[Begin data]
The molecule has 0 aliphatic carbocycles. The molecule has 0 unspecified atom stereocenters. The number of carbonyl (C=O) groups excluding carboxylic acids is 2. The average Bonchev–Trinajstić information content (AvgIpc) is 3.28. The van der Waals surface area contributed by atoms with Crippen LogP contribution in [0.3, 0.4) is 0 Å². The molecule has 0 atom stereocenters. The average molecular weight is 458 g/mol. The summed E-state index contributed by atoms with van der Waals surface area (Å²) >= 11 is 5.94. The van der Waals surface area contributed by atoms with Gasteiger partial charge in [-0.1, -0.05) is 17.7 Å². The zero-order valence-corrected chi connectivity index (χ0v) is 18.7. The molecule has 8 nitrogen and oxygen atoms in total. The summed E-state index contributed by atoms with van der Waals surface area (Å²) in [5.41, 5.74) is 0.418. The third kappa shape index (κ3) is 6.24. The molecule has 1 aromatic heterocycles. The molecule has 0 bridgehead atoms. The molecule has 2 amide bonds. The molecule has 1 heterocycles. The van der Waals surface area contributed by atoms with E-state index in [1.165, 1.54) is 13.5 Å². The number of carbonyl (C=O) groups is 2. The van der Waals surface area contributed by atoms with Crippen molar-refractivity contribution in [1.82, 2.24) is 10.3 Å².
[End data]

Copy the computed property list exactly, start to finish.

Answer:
The molecule has 0 aliphatic carbocycles. The molecule has 0 unspecified atom stereocenters. The number of carbonyl (C=O) groups excluding carboxylic acids is 2. The average Bonchev–Trinajstić information content (AvgIpc) is 3.28. The van der Waals surface area contributed by atoms with Crippen LogP contribution in [0.3, 0.4) is 0 Å². The molecule has 0 atom stereocenters. The average molecular weight is 458 g/mol. The summed E-state index contributed by atoms with van der Waals surface area (Å²) >= 11 is 5.94. The van der Waals surface area contributed by atoms with Gasteiger partial charge in [-0.1, -0.05) is 17.7 Å². The zero-order valence-corrected chi connectivity index (χ0v) is 18.7. The molecule has 8 nitrogen and oxygen atoms in total. The summed E-state index contributed by atoms with van der Waals surface area (Å²) in [5.41, 5.74) is 0.418. The third kappa shape index (κ3) is 6.24. The molecule has 1 aromatic heterocycles. The molecule has 0 bridgehead atoms. The molecule has 2 amide bonds. The molecule has 1 heterocycles. The van der Waals surface area contributed by atoms with E-state index in [1.165, 1.54) is 13.5 Å². The number of carbonyl (C=O) groups is 2. The van der Waals surface area contributed by atoms with Crippen molar-refractivity contribution in [1.82, 2.24) is 10.3 Å².